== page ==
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Memory Protection Unit

The Blackfin processor documentation details support for a “Memory Management Unit (MMU)”. While traditionally most people equate this with “virtual memory”, which the Blackfin processor does not support, many of the other features of a MMU are supported. We will use term Memory Protection Unit (MPU) specifically to avoid confusion with the standard MMU term.

The main features of the Blackfin MPU:

  • variable page sized granularity (1 KiB, 4 KiB, 1 MiB, 4 MiB)
  • distinction between supervisor and usermode access
  • read/write/execute permissions
  • cacheability of accesses

Like most MMU implementations, this only governs accesses made by the Blackfin core itself (Loads/Stores). There is no IOMMU/IOMPU to govern accesses made by peripherals, nor is there any DMAMMU/DMAMPU to govern accesses made by DMA.

Some other quick notes which we'll expand upon later: the Blackfin architecture does not have any hardware assistance in handling misses. It needs to implement everything in software. Nor does it have any dedicated exception states specifically for misses.


The Blackfin documentation has some of its own terms to describe functionality that has common parallels. So let's glue the two worlds together.

Normally you would talk about Translation Lookaside Buffers (TLBs) which contain a fixed number of Page Table Entries (PTEs) which describe the virtual to physical address mappings as well as access permissions. The Blackfin processor has Cacheability Protection Lookaside Buffers (CPLBs) which contain a fixed number of CPLB descriptors (entries) which also describe memory mappings, but obviously omit the virtual aspect.

Since the Blackfin processor implements a Harvard architecture (separate pathways for instruction and data), the Blackfin MPU implements two Content-Addressable Memory blocks which form the foundation of the CPLBs. Other MMU implementations typically have a similar structure.


Each CPLB entry consists of a pair of 32-bit Memory Mapped Registers (MMRs): an address ([DI]CPLB_ADDRx) and a description ([DI]CPLB_DATAx).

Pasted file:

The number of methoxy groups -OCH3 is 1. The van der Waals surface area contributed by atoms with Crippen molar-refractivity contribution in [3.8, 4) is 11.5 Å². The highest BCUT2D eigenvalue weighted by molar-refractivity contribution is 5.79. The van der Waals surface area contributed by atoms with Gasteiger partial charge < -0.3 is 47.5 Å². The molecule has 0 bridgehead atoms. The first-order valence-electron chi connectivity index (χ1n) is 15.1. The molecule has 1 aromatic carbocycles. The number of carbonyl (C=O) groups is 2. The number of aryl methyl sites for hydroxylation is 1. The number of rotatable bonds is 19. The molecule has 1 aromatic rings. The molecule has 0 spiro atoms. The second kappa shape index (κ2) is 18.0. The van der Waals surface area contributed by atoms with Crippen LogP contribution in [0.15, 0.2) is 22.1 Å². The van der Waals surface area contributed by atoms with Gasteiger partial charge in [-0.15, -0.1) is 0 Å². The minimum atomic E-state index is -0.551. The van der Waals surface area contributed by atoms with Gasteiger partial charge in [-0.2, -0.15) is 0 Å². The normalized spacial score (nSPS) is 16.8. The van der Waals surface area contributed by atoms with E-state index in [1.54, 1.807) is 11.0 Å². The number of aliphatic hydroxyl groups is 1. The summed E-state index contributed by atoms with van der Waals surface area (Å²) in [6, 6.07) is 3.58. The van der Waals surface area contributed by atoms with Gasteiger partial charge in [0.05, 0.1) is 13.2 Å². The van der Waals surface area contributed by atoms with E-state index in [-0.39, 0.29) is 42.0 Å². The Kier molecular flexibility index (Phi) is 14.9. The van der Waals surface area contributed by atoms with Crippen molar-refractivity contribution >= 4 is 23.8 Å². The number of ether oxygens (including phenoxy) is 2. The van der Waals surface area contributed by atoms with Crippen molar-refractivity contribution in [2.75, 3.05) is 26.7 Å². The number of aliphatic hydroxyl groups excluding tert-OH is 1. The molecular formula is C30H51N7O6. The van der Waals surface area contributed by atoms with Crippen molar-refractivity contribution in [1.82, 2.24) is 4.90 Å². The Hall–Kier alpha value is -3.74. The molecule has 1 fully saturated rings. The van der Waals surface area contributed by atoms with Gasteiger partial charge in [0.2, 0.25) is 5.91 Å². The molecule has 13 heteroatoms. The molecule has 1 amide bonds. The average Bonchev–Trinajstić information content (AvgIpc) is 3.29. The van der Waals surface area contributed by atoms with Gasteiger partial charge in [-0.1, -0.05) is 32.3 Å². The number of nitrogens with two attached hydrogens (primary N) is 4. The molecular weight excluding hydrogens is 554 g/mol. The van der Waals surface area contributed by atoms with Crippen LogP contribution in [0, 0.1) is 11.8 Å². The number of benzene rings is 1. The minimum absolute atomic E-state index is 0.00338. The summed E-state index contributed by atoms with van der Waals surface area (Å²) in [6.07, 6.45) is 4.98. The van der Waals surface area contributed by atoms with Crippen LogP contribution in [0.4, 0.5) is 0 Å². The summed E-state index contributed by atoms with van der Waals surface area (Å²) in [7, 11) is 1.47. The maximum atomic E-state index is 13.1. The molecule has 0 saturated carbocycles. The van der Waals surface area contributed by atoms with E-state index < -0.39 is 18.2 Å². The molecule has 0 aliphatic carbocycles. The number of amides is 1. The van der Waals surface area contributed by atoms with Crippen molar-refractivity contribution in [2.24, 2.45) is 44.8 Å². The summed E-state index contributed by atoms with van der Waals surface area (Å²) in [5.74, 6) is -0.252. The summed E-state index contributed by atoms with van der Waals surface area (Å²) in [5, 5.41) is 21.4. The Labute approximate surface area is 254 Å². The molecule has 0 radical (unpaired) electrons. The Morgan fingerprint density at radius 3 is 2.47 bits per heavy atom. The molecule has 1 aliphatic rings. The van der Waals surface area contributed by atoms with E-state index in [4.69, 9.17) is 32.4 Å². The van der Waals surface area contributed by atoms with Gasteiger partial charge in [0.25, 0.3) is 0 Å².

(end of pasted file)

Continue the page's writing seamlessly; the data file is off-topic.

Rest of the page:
The ADDR MMR is a 32-bit address in the Blackfin memory map. It must be aligned to the page size declared in its corresponding DATA MMR. While the ADDR MMR may contain any address at all (even ones which have no valid memory behind it), entries describing the Blackfin MMR region itself are always ignored (so the top two megs of memory). Those regions are always covered by an implicit CPLB entry granting read/write access to supervisor mode only.

The DATA MMR is a 32-bit value that controls:

  • validity
  • entry locking
  • permissions
  • cache behavior
  • page size


The Blackfin processor only has one exception level where all exceptions go, and exceptions may not be nested. Thus the exception handler and any memory it uses must have dedicated CPLB entries specifically locked for it so that misses may be handled at any time.

There is no hardware table walking support for misses, nor is there a hardware assisted software table walking support, nor are there dedicated instructions to facilitate CPLB entry replacement.

Due to these limitations, handling misses can be expensive. This is why most systems will try and make sure it doesn't occur by covering everything with 4 MiB entries all the time. The downside is that this tends to grant full access to code running as supervisor (the OS) and to code running in user mode (userspace applications).